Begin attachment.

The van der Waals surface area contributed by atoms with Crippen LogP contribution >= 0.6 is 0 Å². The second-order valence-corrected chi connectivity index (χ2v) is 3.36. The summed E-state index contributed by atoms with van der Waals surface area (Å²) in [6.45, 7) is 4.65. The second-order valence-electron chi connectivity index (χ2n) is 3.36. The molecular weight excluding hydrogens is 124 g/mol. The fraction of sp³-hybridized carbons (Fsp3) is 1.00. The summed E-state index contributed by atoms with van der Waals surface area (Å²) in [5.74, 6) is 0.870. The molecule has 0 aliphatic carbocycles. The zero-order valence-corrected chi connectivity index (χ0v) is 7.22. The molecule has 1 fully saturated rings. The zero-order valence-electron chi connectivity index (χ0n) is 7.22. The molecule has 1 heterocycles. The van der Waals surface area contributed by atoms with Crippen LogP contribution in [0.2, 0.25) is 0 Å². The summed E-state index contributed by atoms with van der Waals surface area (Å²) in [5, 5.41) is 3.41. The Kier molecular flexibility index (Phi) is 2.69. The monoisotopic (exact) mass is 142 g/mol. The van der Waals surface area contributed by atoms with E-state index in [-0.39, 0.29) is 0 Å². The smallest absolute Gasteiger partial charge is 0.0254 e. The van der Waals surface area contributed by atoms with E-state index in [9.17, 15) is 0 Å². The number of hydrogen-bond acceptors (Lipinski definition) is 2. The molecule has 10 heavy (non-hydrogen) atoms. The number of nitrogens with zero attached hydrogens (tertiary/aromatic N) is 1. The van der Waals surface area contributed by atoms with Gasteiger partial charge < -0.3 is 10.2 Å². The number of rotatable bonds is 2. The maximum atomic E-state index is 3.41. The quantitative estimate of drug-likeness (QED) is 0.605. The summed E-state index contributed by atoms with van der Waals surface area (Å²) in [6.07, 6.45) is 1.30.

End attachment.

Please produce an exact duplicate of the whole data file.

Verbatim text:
The van der Waals surface area contributed by atoms with Crippen LogP contribution >= 0.6 is 0 Å². The second-order valence-corrected chi connectivity index (χ2v) is 3.36. The summed E-state index contributed by atoms with van der Waals surface area (Å²) in [6.45, 7) is 4.65. The second-order valence-electron chi connectivity index (χ2n) is 3.36. The molecular weight excluding hydrogens is 124 g/mol. The fraction of sp³-hybridized carbons (Fsp3) is 1.00. The summed E-state index contributed by atoms with van der Waals surface area (Å²) in [5.74, 6) is 0.870. The molecule has 0 aliphatic carbocycles. The zero-order valence-corrected chi connectivity index (χ0v) is 7.22. The molecule has 1 fully saturated rings. The zero-order valence-electron chi connectivity index (χ0n) is 7.22. The molecule has 1 heterocycles. The van der Waals surface area contributed by atoms with Crippen LogP contribution in [0.2, 0.25) is 0 Å². The summed E-state index contributed by atoms with van der Waals surface area (Å²) in [5, 5.41) is 3.41. The Kier molecular flexibility index (Phi) is 2.69. The monoisotopic (exact) mass is 142 g/mol. The van der Waals surface area contributed by atoms with E-state index in [-0.39, 0.29) is 0 Å². The smallest absolute Gasteiger partial charge is 0.0254 e. The van der Waals surface area contributed by atoms with E-state index in [9.17, 15) is 0 Å². The number of hydrogen-bond acceptors (Lipinski definition) is 2. The molecule has 10 heavy (non-hydrogen) atoms. The number of nitrogens with zero attached hydrogens (tertiary/aromatic N) is 1. The van der Waals surface area contributed by atoms with Gasteiger partial charge < -0.3 is 10.2 Å². The number of rotatable bonds is 2. The maximum atomic E-state index is 3.41. The quantitative estimate of drug-likeness (QED) is 0.605. The summed E-state index contributed by atoms with van der Waals surface area (Å²) in [6.07, 6.45) is 1.30.